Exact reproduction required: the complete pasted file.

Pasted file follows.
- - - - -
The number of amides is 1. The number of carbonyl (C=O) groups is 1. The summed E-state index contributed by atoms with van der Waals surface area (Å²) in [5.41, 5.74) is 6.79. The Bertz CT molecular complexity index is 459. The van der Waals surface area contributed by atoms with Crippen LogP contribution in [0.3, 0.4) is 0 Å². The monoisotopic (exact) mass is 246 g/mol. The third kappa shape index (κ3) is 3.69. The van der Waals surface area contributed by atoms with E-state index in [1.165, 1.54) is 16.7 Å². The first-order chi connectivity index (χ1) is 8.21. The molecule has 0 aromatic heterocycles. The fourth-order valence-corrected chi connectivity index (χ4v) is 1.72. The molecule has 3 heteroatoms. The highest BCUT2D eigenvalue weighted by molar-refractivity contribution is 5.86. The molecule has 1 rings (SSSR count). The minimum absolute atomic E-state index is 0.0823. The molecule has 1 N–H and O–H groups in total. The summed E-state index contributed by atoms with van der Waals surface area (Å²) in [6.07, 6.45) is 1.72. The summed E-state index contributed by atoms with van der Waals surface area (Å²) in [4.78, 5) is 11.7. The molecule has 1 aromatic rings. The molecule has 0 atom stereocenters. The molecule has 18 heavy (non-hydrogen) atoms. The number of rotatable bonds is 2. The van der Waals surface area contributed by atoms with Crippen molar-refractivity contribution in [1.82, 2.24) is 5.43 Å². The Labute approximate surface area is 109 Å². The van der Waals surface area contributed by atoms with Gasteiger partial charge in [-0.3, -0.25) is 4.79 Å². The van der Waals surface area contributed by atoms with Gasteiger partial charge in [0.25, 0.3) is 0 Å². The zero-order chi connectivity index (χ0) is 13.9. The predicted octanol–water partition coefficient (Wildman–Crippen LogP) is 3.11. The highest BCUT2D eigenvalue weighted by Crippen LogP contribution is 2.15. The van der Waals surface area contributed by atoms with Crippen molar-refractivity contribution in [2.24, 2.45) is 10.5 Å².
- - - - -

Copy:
The number of amides is 1. The number of carbonyl (C=O) groups is 1. The summed E-state index contributed by atoms with van der Waals surface area (Å²) in [5.41, 5.74) is 6.79. The Bertz CT molecular complexity index is 459. The van der Waals surface area contributed by atoms with Crippen LogP contribution in [0.3, 0.4) is 0 Å². The monoisotopic (exact) mass is 246 g/mol. The third kappa shape index (κ3) is 3.69. The van der Waals surface area contributed by atoms with E-state index in [1.165, 1.54) is 16.7 Å². The first-order chi connectivity index (χ1) is 8.21. The molecule has 0 aromatic heterocycles. The fourth-order valence-corrected chi connectivity index (χ4v) is 1.72. The molecule has 3 heteroatoms. The highest BCUT2D eigenvalue weighted by molar-refractivity contribution is 5.86. The molecule has 1 rings (SSSR count). The minimum absolute atomic E-state index is 0.0823. The molecule has 1 N–H and O–H groups in total. The summed E-state index contributed by atoms with van der Waals surface area (Å²) in [6.07, 6.45) is 1.72. The summed E-state index contributed by atoms with van der Waals surface area (Å²) in [4.78, 5) is 11.7. The molecule has 1 aromatic rings. The molecule has 0 atom stereocenters. The molecule has 18 heavy (non-hydrogen) atoms. The number of rotatable bonds is 2. The van der Waals surface area contributed by atoms with Crippen molar-refractivity contribution in [1.82, 2.24) is 5.43 Å². The Labute approximate surface area is 109 Å². The van der Waals surface area contributed by atoms with Gasteiger partial charge in [-0.3, -0.25) is 4.79 Å². The van der Waals surface area contributed by atoms with Gasteiger partial charge in [0.25, 0.3) is 0 Å². The zero-order chi connectivity index (χ0) is 13.9. The predicted octanol–water partition coefficient (Wildman–Crippen LogP) is 3.11. The highest BCUT2D eigenvalue weighted by Crippen LogP contribution is 2.15. The van der Waals surface area contributed by atoms with Crippen molar-refractivity contribution in [2.24, 2.45) is 10.5 Å².